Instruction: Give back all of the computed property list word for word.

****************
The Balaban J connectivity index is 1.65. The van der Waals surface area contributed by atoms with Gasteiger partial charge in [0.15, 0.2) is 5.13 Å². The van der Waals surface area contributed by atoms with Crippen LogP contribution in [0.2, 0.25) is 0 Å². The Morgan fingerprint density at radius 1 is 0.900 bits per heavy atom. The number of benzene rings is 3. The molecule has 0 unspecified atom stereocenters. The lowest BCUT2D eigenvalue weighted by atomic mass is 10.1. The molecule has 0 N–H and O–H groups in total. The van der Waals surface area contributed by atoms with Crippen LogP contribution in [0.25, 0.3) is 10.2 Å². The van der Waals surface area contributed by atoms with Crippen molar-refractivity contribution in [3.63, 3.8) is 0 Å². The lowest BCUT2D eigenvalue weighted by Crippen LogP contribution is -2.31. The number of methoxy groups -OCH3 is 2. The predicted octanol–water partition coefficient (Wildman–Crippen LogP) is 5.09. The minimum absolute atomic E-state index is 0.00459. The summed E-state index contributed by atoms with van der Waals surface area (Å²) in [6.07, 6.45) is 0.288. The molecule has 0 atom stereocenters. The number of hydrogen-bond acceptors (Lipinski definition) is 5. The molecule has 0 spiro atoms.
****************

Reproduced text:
The Balaban J connectivity index is 1.65. The van der Waals surface area contributed by atoms with Gasteiger partial charge in [0.15, 0.2) is 5.13 Å². The van der Waals surface area contributed by atoms with Crippen LogP contribution in [0.2, 0.25) is 0 Å². The Morgan fingerprint density at radius 1 is 0.900 bits per heavy atom. The number of benzene rings is 3. The molecule has 0 unspecified atom stereocenters. The lowest BCUT2D eigenvalue weighted by atomic mass is 10.1. The molecule has 0 N–H and O–H groups in total. The van der Waals surface area contributed by atoms with Crippen LogP contribution in [0.25, 0.3) is 10.2 Å². The van der Waals surface area contributed by atoms with Crippen molar-refractivity contribution in [3.63, 3.8) is 0 Å². The lowest BCUT2D eigenvalue weighted by Crippen LogP contribution is -2.31. The number of methoxy groups -OCH3 is 2. The predicted octanol–water partition coefficient (Wildman–Crippen LogP) is 5.09. The minimum absolute atomic E-state index is 0.00459. The summed E-state index contributed by atoms with van der Waals surface area (Å²) in [6.07, 6.45) is 0.288. The molecule has 0 atom stereocenters. The number of hydrogen-bond acceptors (Lipinski definition) is 5. The molecule has 0 spiro atoms.